Adapting to a Post-Pandemic Manufacturing Landscape
While the COVID-19 pandemic has brought many challenges to Canada’s manufacturing sector, several business leaders have seen success in spite of it. Let’s discuss how to modernize our companies for a post-pandemic marketplace.
There’s no doubting that the Canadian manufacturing sector has seen significant upheaval since the COVID-19 pandemic’s beginning. Through long periods of uncertainty, manufacturers across the nation have had come to terms with issues in labour, supply, transportation, and health and safety, among others. Not all of the pandemic’s impact has been negative, though — by rapidly changing their methods of production, distribution, and recruitment, many manufacturers have found themselves leaving this crisis in far better shape than they entered it. While it can be difficult to change focus from long-standing traditional methods of operations to new, unfamiliar ones, doing so allows manufacturers of any size or industry to better connect with modern consumer bases. By examining the benefits of adapting to timely production processes, you’ll discover that revitalizing your business’s activities is key to success in today’s manufacturing landscape.
The suddenness of the COVID-19 pandemic caused a great deal of uncertainty in both manufacturers and consumers. This fear was further compounded by a sharp drop in national and global stock markets, which many saw as a sign of reduced customer demand in the foreseeable future. Only a few months after the pandemic began, though, it was clear that this anxiety was baseless — product and service sales reached record highs in a wide variety of industries, and consumers’ willingness to purchase goods suited to their new lifestyles was apparent. Now, as we enter the second quarter of 2022, sales across the globe are booming, and stock prices in Canadian businesses have reached a record high. From these events, manufacturing leaders should take away the fact that demand for their wares has never been greater, and that, by being able to effectively meet this demand, they can achieve profitability unmatched by pre-pandemic levels. Keep in mind that the demand for your business’s goods isn’t just limited to Canadian audiences — as discussed in previous Newsroom material, Canadian products enjoy a strong international reputation in the pandemic’s wake, making these markets ripe for capitalizing upon.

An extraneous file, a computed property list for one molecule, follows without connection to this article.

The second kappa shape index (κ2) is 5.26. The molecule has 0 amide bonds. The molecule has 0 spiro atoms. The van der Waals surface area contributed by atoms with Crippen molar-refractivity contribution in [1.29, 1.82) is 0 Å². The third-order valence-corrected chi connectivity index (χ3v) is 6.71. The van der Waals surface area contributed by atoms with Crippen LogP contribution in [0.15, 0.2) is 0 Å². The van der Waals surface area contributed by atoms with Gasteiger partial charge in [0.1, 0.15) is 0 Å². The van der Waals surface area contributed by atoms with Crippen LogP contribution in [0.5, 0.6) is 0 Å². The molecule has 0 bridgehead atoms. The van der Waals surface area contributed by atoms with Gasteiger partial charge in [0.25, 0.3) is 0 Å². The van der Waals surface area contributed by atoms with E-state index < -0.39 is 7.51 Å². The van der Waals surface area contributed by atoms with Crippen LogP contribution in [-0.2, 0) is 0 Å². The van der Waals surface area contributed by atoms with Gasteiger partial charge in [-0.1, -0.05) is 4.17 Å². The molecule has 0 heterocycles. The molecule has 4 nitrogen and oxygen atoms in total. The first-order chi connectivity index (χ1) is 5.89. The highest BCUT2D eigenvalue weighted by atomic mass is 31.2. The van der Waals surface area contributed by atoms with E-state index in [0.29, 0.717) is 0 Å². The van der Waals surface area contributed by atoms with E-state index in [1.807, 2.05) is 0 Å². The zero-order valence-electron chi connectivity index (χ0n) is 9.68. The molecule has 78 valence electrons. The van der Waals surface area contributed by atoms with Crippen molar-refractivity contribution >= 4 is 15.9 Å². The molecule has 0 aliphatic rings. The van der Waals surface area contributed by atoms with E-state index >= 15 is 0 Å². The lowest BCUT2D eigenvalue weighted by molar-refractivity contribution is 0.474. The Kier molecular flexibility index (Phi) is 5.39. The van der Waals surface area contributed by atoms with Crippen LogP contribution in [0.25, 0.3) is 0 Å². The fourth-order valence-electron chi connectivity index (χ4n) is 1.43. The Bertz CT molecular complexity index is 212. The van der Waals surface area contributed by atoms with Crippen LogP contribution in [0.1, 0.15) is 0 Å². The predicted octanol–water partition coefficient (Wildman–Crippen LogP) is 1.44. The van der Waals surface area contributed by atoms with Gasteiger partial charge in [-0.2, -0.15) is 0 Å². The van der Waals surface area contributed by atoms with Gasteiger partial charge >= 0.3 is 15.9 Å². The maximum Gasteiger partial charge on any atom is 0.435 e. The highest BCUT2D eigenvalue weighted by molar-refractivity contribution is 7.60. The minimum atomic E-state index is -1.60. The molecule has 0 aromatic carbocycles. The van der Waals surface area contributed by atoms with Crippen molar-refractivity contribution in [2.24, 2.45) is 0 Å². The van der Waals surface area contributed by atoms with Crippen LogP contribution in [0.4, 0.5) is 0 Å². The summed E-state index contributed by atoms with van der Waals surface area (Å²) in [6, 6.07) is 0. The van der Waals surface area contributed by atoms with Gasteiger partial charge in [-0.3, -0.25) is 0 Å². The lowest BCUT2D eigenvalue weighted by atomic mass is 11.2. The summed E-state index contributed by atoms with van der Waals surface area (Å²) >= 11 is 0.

Once your business understands the size of the audience it has gained throughout the pandemic, your next challenge is in meeting this demand through consistent supply. As Canadian manufacturers are doubtlessly aware, supply chain issues have been a constant challenge throughout the entirety of the pandemic, and problems with recruitment and absenteeism have only expounded this obstacle to success. Fortunately, the solution to these issues is one that most manufacturers are already familiar with: Lean enterprise management. Lean thinking has been used throughout many manufacturing departments in countless organizations to strengthen productivity and reduce waste. By applying these same principles to the act of shipping their goods, companies can optimize every part of their production processes. Also keep in mind the Kaizen methodology of stoking continuous improvement — continuously revising your business’s long-held practices with the support of knowledgeable subject matter experts is a vital aspect of innovation. EMC’s range of manufacturing experts have a strong understanding of Lean and Kaizen activities, and are eager to discuss how they can be applied to your organization.
While the COVID-19 pandemic has introduced unprecedented disorder into the manufacturing sector, being able to overcome and learn from adversity is a critical element of leadership. By taking a rational look at the opportunities presented to your business by the last two years’ events, you’ll find that sustainable prosperity has never been easier to achieve.
To discuss opportunities to learn more about modernizing your manufacturing business’s processes, please contact Kevin McCormick, Manufacturing Consortium Manager at EMC. Attend EMC events frequently for expertise specialized to the Canadian manufacturing sector.